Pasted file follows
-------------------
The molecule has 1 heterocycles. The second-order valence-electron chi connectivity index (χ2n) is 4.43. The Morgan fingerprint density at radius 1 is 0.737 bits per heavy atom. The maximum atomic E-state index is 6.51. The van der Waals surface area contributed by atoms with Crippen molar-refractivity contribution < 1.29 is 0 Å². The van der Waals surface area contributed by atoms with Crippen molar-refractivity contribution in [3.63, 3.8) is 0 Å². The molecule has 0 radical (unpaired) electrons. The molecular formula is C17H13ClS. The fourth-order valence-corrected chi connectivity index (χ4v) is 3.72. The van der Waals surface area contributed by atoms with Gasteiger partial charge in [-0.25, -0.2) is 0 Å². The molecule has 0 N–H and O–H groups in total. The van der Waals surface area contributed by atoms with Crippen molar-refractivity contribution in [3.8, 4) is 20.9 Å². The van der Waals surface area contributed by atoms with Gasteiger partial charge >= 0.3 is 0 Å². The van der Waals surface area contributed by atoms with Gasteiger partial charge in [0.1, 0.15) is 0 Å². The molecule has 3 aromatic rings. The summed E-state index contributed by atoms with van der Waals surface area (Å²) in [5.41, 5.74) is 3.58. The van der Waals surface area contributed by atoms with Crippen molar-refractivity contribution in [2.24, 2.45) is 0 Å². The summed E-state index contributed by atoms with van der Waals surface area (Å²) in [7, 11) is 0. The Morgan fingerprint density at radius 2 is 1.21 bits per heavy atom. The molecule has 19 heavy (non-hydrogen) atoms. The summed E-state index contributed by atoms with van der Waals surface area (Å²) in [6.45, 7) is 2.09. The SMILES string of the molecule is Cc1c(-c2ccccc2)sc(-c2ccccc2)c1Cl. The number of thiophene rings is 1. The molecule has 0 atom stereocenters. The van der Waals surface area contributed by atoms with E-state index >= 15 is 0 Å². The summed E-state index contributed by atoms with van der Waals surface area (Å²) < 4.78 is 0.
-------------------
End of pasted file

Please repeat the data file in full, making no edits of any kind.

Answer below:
The molecule has 1 heterocycles. The second-order valence-electron chi connectivity index (χ2n) is 4.43. The Morgan fingerprint density at radius 1 is 0.737 bits per heavy atom. The maximum atomic E-state index is 6.51. The van der Waals surface area contributed by atoms with Crippen molar-refractivity contribution < 1.29 is 0 Å². The van der Waals surface area contributed by atoms with Crippen molar-refractivity contribution in [3.63, 3.8) is 0 Å². The molecule has 0 radical (unpaired) electrons. The molecular formula is C17H13ClS. The fourth-order valence-corrected chi connectivity index (χ4v) is 3.72. The van der Waals surface area contributed by atoms with Gasteiger partial charge in [-0.25, -0.2) is 0 Å². The molecule has 0 N–H and O–H groups in total. The van der Waals surface area contributed by atoms with Crippen molar-refractivity contribution in [3.8, 4) is 20.9 Å². The van der Waals surface area contributed by atoms with Gasteiger partial charge >= 0.3 is 0 Å². The van der Waals surface area contributed by atoms with Gasteiger partial charge in [0.1, 0.15) is 0 Å². The molecule has 3 aromatic rings. The summed E-state index contributed by atoms with van der Waals surface area (Å²) in [5.41, 5.74) is 3.58. The van der Waals surface area contributed by atoms with Crippen molar-refractivity contribution in [2.24, 2.45) is 0 Å². The summed E-state index contributed by atoms with van der Waals surface area (Å²) in [7, 11) is 0. The Morgan fingerprint density at radius 2 is 1.21 bits per heavy atom. The molecule has 19 heavy (non-hydrogen) atoms. The summed E-state index contributed by atoms with van der Waals surface area (Å²) in [6.45, 7) is 2.09. The SMILES string of the molecule is Cc1c(-c2ccccc2)sc(-c2ccccc2)c1Cl. The number of thiophene rings is 1. The molecule has 0 atom stereocenters. The van der Waals surface area contributed by atoms with E-state index >= 15 is 0 Å². The summed E-state index contributed by atoms with van der Waals surface area (Å²) < 4.78 is 0.